If you are a motorcyclist or bicyclist, you probably live in fear of dooring. Dooring accidents are painful and dangerous — and entirely preventable.
What is dooring?
Dooring is when an unobservant car driver suddenly opens his or her door into the path of a bicycle or motorcycle. Needless to say, dooring accidents are dangerous for the biker, hard to avoid or predict, and likely to cause injury.
How dangerous is dooring?
It is difficult to estimate the true prevalence of dooring accidents because in most places they are simply recorded as a collision between a cyclist and a car. Where these types of accidents are specified, however, we can see that dooring accidents are quite dangerous. In 2011, the city of Chicago reported that 19.7% of cycling injuries, a total of 344 incidents, were caused by a cyclist crashing into a car door. Dooring was found to be responsible for 11.9% of cycling injuries in Toronto and 8% of serious injuries to cyclists in London. In New York City between 1996 and 2005, the deaths of 7 cyclists were caused by injuries sustained in dooring accidents.
How to Avoid Dooring
From the perspective of a bicyclist or motorcyclist, it is difficult if not nearly impossible to avoid dooring accidents. If you’re riding along a line of parked cars, many of which have darkly tinted windows, it is clearly very hard to see or be able to predict when just one of those car doors is suddenly going to open right in front of you. The best way to avoid these accidents is to get as much distance between you and the parked cars as you can. Needless to say, if you’re riding in a bike lane or the road lane closest to the curb, it is difficult to stay too far out of the line of fire.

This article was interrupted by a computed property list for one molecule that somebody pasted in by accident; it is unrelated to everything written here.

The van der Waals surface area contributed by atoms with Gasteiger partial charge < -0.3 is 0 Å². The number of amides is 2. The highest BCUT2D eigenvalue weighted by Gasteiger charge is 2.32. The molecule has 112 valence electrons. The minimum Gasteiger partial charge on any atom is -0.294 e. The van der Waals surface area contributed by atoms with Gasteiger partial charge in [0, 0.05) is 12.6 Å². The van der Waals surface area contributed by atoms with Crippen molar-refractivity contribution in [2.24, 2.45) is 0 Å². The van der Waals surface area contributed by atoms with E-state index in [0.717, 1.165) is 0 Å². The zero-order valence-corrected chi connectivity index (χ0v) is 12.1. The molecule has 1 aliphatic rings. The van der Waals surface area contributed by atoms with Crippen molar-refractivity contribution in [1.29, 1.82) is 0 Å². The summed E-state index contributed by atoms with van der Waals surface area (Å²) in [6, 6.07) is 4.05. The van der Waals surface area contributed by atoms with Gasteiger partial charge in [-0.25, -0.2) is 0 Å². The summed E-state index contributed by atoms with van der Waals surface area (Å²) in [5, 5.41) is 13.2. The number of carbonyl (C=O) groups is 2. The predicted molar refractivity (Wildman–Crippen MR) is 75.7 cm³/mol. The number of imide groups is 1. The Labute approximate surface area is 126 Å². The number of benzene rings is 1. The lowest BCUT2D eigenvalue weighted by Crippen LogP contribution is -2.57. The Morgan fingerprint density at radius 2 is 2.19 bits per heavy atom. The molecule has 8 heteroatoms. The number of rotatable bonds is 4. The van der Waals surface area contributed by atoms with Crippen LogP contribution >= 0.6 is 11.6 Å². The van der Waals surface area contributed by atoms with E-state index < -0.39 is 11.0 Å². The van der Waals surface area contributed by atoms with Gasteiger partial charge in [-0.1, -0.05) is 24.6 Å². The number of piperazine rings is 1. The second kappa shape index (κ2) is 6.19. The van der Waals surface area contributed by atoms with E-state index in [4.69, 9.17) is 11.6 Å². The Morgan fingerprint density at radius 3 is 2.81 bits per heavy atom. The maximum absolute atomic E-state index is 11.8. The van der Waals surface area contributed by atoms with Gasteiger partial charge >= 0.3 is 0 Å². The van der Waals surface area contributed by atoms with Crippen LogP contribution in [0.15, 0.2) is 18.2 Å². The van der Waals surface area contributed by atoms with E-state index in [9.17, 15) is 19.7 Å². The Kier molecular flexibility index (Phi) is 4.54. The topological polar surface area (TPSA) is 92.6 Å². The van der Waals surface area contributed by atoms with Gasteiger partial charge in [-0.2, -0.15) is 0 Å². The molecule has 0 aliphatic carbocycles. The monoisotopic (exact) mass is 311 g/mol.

Fortunately, it is much easier for car drivers to avoid dooring accidents. Unfortunately, many drivers don’t pay a lot of attention to what’s behind them when they open their car door to get out, and motorcycles and bicycles are much smaller, and therefore easier to overlook than cars are even if they are looking. It is incumbent upon car drivers to check their surroundings before opening a car door. Unfortunately, this can be easier said than done.
Another possible solution to the problem is automated systems in cars that can detect the presence of oncoming obstacles and warn the driver or passenger before the door is opened, or in some cases, disable the door from opening until the obstacle is clear.
The Dutch Reach Method
The most effective method of avoiding dooring accidents is to get drivers in the habit of checking behind them before opening a car door. To this end, there has been an effort to promote what is called Dutch Reach. This method involves making one simple change to how you open your car door. Rather than reaching for the door handle as you naturally would, you simply train yourself to use the opposite hand instead. This method forces you to turn towards the side and back of your car before you open the door, making it easier to spot oncoming bicyclists or motorcyclists. It also puts the side view mirror more directly in your line of vision, thus making it easier to check behind you. Reaching across in this manner also makes it harder to open the car door suddenly and forcefully.